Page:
United States District Court, S.D. Georgia, Dublin Division
MAGISTRATE JUDGE'S REPORT AND
K. EPPS UNITED STATES MAGISTRATE JUDGE.
currently incarcerated at Telfair State Prison
(“TSP”) in Helena, Georgia, commenced the
above-captioned case pursuant to 42 U.S.C. § 1983.
Because he is proceeding IFP, Plaintiff's complaint must
be screened to protect potential defendants. Phillips v.
Mashburn, 746 F.2d 782, 785 (11th Cir. 1984);
Al-Amin v. Donald, 165 Fed.Appx. 733, 736 (11th Cir.
SCREENING OF THE COMPLAINT
names as Defendants (1) Phillip Hall; (2) Rodney McCloud; and
(3) Ms. Lewis. (Doc. no. 1, p. 1.) Taking all of
Plaintiff's factual allegations as true, as the Court
must for purposes of the present screening, the facts are as
December 22, 2017, several gang members with knives
threatened Plaintiff, telling him to leave the B-C-D building
and they would be assault him if he returned. (Id.
at 5.) Because Plaintiff left and did not return, he was
given a disciplinary report for refusing housing and lost an
opportunity to receive parole points. (Id.)
Plaintiff was then placed in Room 118 in Building B-2.
(Id.; doc. no. 1-1, p. 1.)
housed in Room 118, gang members came to Plaintiff's cell
and assaulted him, beating him and placing him in a
chokehold. (Doc. no. 1-1, p. 1.) They told him he needed to
pack his stuff and get out of the dorm, and they escorted him
to the officer booth. (Id.) When Sergeant Mathis
arrived, Plaintiff informed her of the situation.
(Id.) Instead of taking him to get medical attention
from the assault, Sergeant Mathis placed him in segregation
with a Crip roommate. (Id.) By notarized letter,
Plaintiff norified all Defendants of him “being
assaulted and threatened again for the second time.”
(Id. at 2.) Plaintiff has also written several
statements and grievances about the incident. (Id.
Legal Standard for Screening
complaint or any portion thereof may be dismissed if it is
frivolous, malicious, or fails to state a claim upon which
relief may be granted, or if it seeks monetary relief from a
defendant who is immune to such relief. See 28
U.S.C. §§ 1915(e)(2)(B) and 1915A(b). A claim is
frivolous if it “lacks an arguable basis either in law
or in fact.” Neitzke v. Williams, 490 U.S.
319, 325 (1989). “Failure to state a claim under §
1915(e)(2)(B)(ii) is governed by the same standard as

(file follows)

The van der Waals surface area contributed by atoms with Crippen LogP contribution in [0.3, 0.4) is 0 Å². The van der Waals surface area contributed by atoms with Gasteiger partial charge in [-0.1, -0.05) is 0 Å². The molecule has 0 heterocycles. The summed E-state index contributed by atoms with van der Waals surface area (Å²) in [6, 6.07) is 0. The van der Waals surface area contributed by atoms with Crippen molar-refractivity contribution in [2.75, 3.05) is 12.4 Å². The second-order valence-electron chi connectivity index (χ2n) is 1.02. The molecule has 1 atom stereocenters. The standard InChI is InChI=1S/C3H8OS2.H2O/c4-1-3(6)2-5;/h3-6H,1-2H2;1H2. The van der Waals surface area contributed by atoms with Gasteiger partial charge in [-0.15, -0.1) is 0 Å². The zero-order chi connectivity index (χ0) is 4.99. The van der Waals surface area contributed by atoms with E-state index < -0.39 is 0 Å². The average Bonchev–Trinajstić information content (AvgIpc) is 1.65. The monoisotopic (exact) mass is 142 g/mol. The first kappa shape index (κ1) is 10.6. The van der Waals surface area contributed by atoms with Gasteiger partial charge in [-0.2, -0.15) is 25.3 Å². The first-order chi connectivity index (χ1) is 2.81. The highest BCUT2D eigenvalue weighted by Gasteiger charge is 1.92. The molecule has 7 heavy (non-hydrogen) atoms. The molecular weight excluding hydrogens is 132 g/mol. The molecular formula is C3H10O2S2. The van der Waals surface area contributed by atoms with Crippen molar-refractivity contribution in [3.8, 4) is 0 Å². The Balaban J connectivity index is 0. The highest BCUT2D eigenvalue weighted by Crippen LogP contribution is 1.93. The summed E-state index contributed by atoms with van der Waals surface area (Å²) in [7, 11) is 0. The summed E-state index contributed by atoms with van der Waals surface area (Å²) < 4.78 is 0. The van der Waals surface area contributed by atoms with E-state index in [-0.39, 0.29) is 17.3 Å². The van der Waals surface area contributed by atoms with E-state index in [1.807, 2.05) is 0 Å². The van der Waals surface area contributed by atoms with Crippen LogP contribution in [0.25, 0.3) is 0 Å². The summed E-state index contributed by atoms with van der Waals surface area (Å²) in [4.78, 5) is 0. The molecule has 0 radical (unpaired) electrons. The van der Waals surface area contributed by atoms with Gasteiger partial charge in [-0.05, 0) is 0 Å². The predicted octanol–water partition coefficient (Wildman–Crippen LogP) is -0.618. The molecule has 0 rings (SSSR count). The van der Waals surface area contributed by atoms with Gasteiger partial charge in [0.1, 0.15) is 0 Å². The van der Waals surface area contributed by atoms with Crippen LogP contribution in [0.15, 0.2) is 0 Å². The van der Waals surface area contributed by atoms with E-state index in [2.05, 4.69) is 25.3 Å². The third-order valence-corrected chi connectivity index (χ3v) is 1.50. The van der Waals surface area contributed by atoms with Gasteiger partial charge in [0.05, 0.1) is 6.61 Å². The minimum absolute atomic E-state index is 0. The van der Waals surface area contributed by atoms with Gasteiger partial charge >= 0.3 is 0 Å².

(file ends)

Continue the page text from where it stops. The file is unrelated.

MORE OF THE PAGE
dismissal for failure to state a claim under Fed.R.Civ.P.
12(b)(6).” Wilkerson v. H & S, Inc., 366
Fed.Appx. 49, 51 (11th Cir. 2010) (citing Mitchell v.
Farcass, 112 F.3d 1483, 1490 (11th Cir. 1997)).
avoid dismissal for failure to state a claim upon which
relief can be granted, the allegations in the complaint must
“state a claim to relief that is plausible on its
face.” Bell Atl. Corp. v. Twombly, 550 U.S.
544, 570 (2007). “A claim has facial plausibility when
the plaintiff pleads factual content that allows the court to
draw the reasonable inference that the defendant is liable
for the misconduct alleged.” Ashcroft v.
Iqbal, 556 U.S. 662, 678 (2009). That is,
“[f]actual allegations must be enough to raise a right
to relief above the speculative level.”
Twombly, 550 U.S. at 555. While Rule 8(a) of the
Federal Rules of Civil Procedure does not require detailed
factual allegations, “it demands more than an
accusation.” Iqbal, 556 U.S. at 678. A
complaint is insufficient if it “offers ‘labels
and conclusions' or ‘a formulaic recitation of the
elements of a cause of action, '” or if it
“tenders ‘naked assertions' devoid of
‘further factual enhancement.'” Id.
(quoting Twombly, 550 U.S. at 555, 557). In short,
the complaint must provide a “‘plain
statement' possess[ing] enough heft to ‘sho[w] that
the pleader is entitled to relief.'”
Twombly, 550 U.S. at 557 (quoting Fed.R.Civ.P.
court affords a liberal construction to a pro se
litigant's pleadings, holding them to a more lenient
standard than those drafted by an attorney. Erickson v.
Pardus, 551 U.S. 89, 94 (2007); Haines v.
Kerner, 404 U.S. 519, 520 (1972). However, this liberal
construction does not mean that the court has a duty to
re-write the complaint. Snow v. Direc TV, Inc., 450
F.3d 1314, 1320 (11th Cir. 2006).
Plaintiff Fails to State a Claim for Supervisory Liability
attempts to hold Defendants liable because they knew about
the gang assault after the fact but took no action. However,
“[s]upervisory officials are not liable under §
1983 for the unconstitutional acts of their subordinates on
the basis of respondeat superior or vicarious
liability.” Hartley v. Parnell, 193 F.3d 1263,
1269 (11th Cir. 1999) (internal quotation marks and citation
omitted); see also Dalrymple v. Reno, 334 F.3d 991,
995 (11th Cir. 2003). “Because vicarious liability is
inapplicable to § 1983 actions, a plaintiff must plead
that each Government-official defendant, through the
official's own individual actions, has violated the
Constitution.” Rosa v. Fla. Dep't of
Corr., 522 Fed.Appx. 710, 714 (11th Cir. 2013) (quoting
Iqbal, 556 U.S. at 676) (internal quotations
omitted). Therefore, to hold a supervisor liable, Plaintiff
must demonstrate that either (1) he actually participated in
the alleged constitutional violation, or (2) there is a
causal connection between his actions and the alleged
constitutional violation. See Hartley, 193 F.3d at
1269 (citing Brown v. ...